If all the talk about REM and non-Rem sleep boggles your mind then look no further than this blog. Here we will help you figure out what these types of sleep are and why they are necessary for your physical and emotional health.
Non-REM Sleep includes the first 3 stages of sleep. From Stage 1 to stage 3 the sleep gets deeper, the muscles get more and more relaxed and the breathing rate slows. It is during non-REM sleep that:
- The muscles are repaired. As the muscles relax and the person becomes floppy, it is easier for blood to flow bringing oxygen and nutrients most to where they are needed.
- Muscle memory is laid down. In the brain, successful motor pathways are chosen and reinforced. This allows us to do familiar tasks with more coordination and speed the next day. For example, how to get dressed, how to work the new safe key or how to do a side plait in your hair…
REM Sleep is the final stage of sleep and whilst the body appears relaxed, the brain is at the peak of its electrical activity – most notably in the prefrontal area of the brain. This is the area responsible for human behavior – patience, judgment, strategy and reasoning.
- Research has shown that REM sleep helps to consolidate emotional human memories. That days data is sorted and only the pertinent information is stored for future use. This prevents a ‘cluttered’ mind and allows us to have clarity of thought the next day. It is often why you wake up with the answer to a difficult problem.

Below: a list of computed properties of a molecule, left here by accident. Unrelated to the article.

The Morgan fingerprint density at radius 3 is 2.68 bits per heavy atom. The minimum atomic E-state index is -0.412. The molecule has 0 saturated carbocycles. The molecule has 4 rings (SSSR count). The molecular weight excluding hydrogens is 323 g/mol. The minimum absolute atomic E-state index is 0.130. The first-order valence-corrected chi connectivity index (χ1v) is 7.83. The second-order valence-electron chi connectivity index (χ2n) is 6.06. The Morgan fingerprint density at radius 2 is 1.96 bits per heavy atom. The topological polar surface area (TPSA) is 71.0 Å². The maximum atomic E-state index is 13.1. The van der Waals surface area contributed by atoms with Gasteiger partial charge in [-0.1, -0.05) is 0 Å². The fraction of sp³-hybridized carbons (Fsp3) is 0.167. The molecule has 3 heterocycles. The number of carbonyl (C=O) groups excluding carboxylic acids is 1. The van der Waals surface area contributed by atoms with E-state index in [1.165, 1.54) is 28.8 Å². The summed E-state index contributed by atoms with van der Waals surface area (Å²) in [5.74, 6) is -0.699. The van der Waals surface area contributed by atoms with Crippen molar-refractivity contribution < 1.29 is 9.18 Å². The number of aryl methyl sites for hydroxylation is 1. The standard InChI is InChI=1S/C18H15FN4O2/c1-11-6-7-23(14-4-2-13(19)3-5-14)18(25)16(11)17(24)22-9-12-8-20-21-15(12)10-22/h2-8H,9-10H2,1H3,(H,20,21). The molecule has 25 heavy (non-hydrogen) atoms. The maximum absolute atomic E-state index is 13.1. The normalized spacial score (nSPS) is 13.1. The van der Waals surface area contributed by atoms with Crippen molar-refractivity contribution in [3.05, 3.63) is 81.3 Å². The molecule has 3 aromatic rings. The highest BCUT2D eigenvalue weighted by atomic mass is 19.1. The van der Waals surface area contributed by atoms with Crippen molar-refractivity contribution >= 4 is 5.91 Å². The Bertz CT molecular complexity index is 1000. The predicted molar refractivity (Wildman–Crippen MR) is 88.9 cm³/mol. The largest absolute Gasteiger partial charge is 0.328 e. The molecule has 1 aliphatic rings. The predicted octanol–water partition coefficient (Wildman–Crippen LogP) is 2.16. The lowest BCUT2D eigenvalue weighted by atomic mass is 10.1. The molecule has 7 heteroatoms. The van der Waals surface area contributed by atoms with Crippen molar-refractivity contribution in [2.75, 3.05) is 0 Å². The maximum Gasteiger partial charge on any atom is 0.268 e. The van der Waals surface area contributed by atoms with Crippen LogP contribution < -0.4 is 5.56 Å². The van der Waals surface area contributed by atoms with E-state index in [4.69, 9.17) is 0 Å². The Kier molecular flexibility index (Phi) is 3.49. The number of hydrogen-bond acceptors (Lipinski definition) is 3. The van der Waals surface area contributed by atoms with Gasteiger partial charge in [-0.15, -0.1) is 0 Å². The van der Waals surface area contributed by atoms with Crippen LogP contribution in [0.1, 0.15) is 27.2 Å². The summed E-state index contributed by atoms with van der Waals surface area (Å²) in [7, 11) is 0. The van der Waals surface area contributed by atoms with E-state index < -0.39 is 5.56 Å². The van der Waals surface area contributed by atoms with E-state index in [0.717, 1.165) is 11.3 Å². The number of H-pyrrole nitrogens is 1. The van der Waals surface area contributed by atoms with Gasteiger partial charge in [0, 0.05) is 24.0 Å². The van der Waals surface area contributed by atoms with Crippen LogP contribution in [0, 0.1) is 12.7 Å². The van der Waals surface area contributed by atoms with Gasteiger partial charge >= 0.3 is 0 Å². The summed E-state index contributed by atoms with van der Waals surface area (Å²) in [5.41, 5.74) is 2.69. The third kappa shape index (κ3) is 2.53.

- REM sleep also prevents chronic mood disorders characterized by anxiety and depression. It is during REM sleep that serotonin and dopamine are created and stored – allowing you access to happy hormones as and when you need them.
Both REM sleep and non-REM sleep are necessary and serve a specific purpose for the body. The primary function of both our light-sleep and deep-sleep phases is to have a regenerative effect on various processes in the body.
A good night’s sleep would involve cycling through the four sleep stages allowing the brain and body to regenerate, preferably waking at the end of a sleep cycle.
Sleep cycles in adults vary between 80 – 110 minutes in length. It is possible to have as few as 3 or as many as 6 sleep cycles per night depending on your body’s natural rhythm.
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